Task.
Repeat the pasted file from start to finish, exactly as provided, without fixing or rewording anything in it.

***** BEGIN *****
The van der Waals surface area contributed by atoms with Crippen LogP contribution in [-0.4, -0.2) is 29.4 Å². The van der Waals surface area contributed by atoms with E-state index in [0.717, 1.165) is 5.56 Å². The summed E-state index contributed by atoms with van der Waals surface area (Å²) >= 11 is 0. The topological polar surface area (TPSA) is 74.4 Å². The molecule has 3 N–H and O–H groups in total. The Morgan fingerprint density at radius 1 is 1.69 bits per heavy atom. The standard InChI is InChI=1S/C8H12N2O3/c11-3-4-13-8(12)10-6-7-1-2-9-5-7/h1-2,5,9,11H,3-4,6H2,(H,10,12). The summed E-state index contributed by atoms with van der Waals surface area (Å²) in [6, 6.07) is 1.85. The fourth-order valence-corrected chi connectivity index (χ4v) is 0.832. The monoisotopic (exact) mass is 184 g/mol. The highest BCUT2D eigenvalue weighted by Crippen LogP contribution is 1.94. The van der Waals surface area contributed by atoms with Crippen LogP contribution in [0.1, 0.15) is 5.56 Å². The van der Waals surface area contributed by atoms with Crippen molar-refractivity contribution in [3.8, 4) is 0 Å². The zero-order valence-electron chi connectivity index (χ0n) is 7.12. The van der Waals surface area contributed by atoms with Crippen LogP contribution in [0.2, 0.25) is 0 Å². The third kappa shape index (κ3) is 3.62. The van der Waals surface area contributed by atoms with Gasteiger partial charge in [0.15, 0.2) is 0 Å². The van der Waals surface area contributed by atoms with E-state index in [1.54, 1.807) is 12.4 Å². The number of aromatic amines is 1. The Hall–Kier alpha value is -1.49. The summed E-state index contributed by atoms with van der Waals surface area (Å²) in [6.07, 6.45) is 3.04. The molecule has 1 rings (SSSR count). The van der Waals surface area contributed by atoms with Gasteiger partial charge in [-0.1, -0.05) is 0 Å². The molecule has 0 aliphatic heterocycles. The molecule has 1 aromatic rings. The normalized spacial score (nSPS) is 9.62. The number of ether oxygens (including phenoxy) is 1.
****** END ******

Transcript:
The van der Waals surface area contributed by atoms with Crippen LogP contribution in [-0.4, -0.2) is 29.4 Å². The van der Waals surface area contributed by atoms with E-state index in [0.717, 1.165) is 5.56 Å². The summed E-state index contributed by atoms with van der Waals surface area (Å²) >= 11 is 0. The topological polar surface area (TPSA) is 74.4 Å². The molecule has 3 N–H and O–H groups in total. The Morgan fingerprint density at radius 1 is 1.69 bits per heavy atom. The standard InChI is InChI=1S/C8H12N2O3/c11-3-4-13-8(12)10-6-7-1-2-9-5-7/h1-2,5,9,11H,3-4,6H2,(H,10,12). The summed E-state index contributed by atoms with van der Waals surface area (Å²) in [6, 6.07) is 1.85. The fourth-order valence-corrected chi connectivity index (χ4v) is 0.832. The monoisotopic (exact) mass is 184 g/mol. The highest BCUT2D eigenvalue weighted by Crippen LogP contribution is 1.94. The van der Waals surface area contributed by atoms with Crippen LogP contribution in [0.1, 0.15) is 5.56 Å². The van der Waals surface area contributed by atoms with Crippen molar-refractivity contribution in [3.8, 4) is 0 Å². The zero-order valence-electron chi connectivity index (χ0n) is 7.12. The van der Waals surface area contributed by atoms with Crippen LogP contribution in [0.2, 0.25) is 0 Å². The third kappa shape index (κ3) is 3.62. The van der Waals surface area contributed by atoms with Gasteiger partial charge in [0.15, 0.2) is 0 Å². The van der Waals surface area contributed by atoms with E-state index in [1.54, 1.807) is 12.4 Å². The number of aromatic amines is 1. The Hall–Kier alpha value is -1.49. The summed E-state index contributed by atoms with van der Waals surface area (Å²) in [6.07, 6.45) is 3.04. The molecule has 1 rings (SSSR count). The van der Waals surface area contributed by atoms with Gasteiger partial charge in [-0.1, -0.05) is 0 Å². The molecule has 0 aliphatic heterocycles. The molecule has 1 aromatic rings. The normalized spacial score (nSPS) is 9.62. The number of ether oxygens (including phenoxy) is 1.